Wednesday, April 25, 2012

Table Talk: Label Me This

This week, New Pulp authors Barry Reese, Bobby Nash and Mike Bullock return to the table to discuss labels and untapped genres.

Question (Bobby): I was recently on a panel at a convention with several writers. Each of them introduced themselves as “a dark urban fantasy author” or “a hard science fiction writer” or “a pulp writer.” This got me wondering about how we as writers present ourselves to readers. How do you introduce yourself on a panel at a convention, for instance? What type of label do you attach to yourself as a writer? Or do you attach a label?

Mike: I change it up for every appearance, but usually say something like “I’m Mike Bullock and I make stuff up for a living.” It’s easy enough to be pigeon-holed as a sub-sub-genre writer who can only write in one particular sub-sub-genre, so I don’t see any value in slapping labels on myself that advocate self-inflicted pigeon-holing. I write kids fantasy, young adult adventure, action comics, heroic adventure, pulp fiction, sports journalism, poetry, science fiction, Christian OP Ed, PR and so much more that it seems incomplete at best to simply say “I write (insert sub-genre here).” But, there are those I’ve known who are perfectly content to only write in one tight corner. I’m just not that guy.

Barry: It varies for me and often depends on the setting. For instance, if I’m at Dragon*Con, I typically say that I’m a writer who is best known for my pulp adventure stories but I’ve also dabbled in horror, sci-fi and other genres. But if I’m at something like Pulp Ark, I just dive straight into a genre label. I try not to define myself as “just* any kind of writer but when the majority of your work is in a particular genre, it’s hard to avoid it.

Bobby: I generally just refer to myself as a writer first. Then I mention some of the types of writing I do. I flirted with the idea of referring to myself as an author or novelist, but neither felt as natural as writer.

Bobby: What are the pros and cons of affixing this type of label to writers? Do you think it is it better to specialize and stick with writing one type of story only or to diversify into as many genres and types of story as possible?

Mike: I think it’s all about being true to who you are and how God made you. As I said above, some are meant to only do one thing and do it exceedingly well. And, they love doing that. But, that isn’t for me. I’d go crazy and most likely stop writing if I could only work in one small sub-genre. I flourished when I was working on Phantom one day, a press release the next, Timothy and the Transgalactic Towel the day after and then covering a variety of football teams for a sports site the day after. Variety is the spice of life, as the saying goes, and I love me some spice. [laughs] I’m actually researching my first ever foray into Steam Punk right now and while it isn’t a genre I’d ever really considered before, I’m very excited to delve into it.

Barry: Well, a label can help you with certain groups. You become identified with a certain type of story and the fans of that kind of work will easily recognize you and tend to adopt you. But it can sometimes make it hard when you want to do something different. When I did Rabbit Heart, I feared that some people might be turned off by the work because they were expecting me to do something more like The Rook or Ki-Gor. I do think it’s important as a writer to try and stretch your comfort zone, though. Even when I stay in the pulp field, I will often take on a character that I don’t really know or a sub-genre I’m not comfortable with, just to test myself.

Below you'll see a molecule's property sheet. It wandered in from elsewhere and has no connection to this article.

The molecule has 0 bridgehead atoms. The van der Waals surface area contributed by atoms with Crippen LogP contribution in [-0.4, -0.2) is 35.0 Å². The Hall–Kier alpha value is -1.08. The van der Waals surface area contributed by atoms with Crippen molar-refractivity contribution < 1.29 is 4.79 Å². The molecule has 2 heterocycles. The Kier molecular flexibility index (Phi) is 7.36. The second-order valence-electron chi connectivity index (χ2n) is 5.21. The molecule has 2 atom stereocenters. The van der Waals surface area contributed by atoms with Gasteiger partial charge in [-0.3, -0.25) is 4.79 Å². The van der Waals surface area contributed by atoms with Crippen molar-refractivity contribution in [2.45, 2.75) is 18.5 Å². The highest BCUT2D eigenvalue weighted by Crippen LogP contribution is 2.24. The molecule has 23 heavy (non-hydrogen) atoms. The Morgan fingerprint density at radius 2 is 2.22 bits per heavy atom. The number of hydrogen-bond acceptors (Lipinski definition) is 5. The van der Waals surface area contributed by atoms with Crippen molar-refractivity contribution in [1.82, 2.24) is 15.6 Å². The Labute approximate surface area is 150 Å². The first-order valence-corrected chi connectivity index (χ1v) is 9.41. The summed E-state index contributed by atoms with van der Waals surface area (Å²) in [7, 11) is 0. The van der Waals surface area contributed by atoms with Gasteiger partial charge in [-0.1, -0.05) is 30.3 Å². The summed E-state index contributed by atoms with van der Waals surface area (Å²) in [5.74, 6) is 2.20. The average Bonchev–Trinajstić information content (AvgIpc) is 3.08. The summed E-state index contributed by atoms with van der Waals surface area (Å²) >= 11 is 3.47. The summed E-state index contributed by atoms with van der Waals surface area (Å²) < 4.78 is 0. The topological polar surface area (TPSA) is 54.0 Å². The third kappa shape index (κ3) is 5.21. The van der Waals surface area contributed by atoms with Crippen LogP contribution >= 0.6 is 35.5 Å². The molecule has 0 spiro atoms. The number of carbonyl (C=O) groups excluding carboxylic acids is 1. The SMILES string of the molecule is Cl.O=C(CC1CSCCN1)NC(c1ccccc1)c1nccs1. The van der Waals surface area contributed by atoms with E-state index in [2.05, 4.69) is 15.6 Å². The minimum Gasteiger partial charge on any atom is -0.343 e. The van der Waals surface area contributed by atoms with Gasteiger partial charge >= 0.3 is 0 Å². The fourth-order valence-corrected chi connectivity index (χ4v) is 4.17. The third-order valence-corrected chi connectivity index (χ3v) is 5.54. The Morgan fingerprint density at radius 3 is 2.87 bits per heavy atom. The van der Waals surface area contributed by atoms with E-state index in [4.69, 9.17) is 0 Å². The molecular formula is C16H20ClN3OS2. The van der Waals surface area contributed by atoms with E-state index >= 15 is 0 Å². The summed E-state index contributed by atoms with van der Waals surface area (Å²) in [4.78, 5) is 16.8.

Bobby: “Variety is the spice of life, as the saying goes, and I love me some spice.” This might just be my new favorite quote, Mike.

Barry brings up a great point about testing yourself creatively. One of the great joys of writing smaller piece for anthologies is being able to scratch certain creative itches. In my case it was writing a western and sci fi, two genres I’m not often asked to write. That leads to one final question for this week. Are there any genres out there you’d like to tackle at least once, but haven’t had the opportunity as yet? For me it would be a drama without the trappings of killers and those trying to capture them. I even have a plot laid out in my head. All I have to do now is make time in my schedule to write the darn thing. As you both know that’s easier said than done sometimes. heh.

Barry: You know, just for the challenge of it, I might be up for writing some sort of romance. It would be hard for me to write something without blowing stuff up or killing someone, so it might be a real stretch! Also, I’ve mostly stayed away from the real sci-fi kind of stuff so far, so maybe something along those lines, too.

Mike: Steampunk. I’d never really gotten into it before, but since I’m now researching a new project that’s in that genre, I’m getting pretty jazzed up about it (if you hadn't noticed already). Particularly because of a book called Writing Steampunk by Beth Daniels. I can’t wait to get my feet firmly planted, as I really want to do a merge and start writing some “SteamPulp”.


  1. Excellent points, as always, chaps.

  2. It's hard to get away from labeling because that's a large part of how society works. You meet somebody for the first time and the second or third question they're going to ask you is: "And what do you do?" because your answer determines what label that person is going to slap on you.

    What type of writer I am depends on what person/group I'm talking to and how familiar they are with me and my work. For 90% of the population I'm an action/adventure writer and I need go no more deeper than that.


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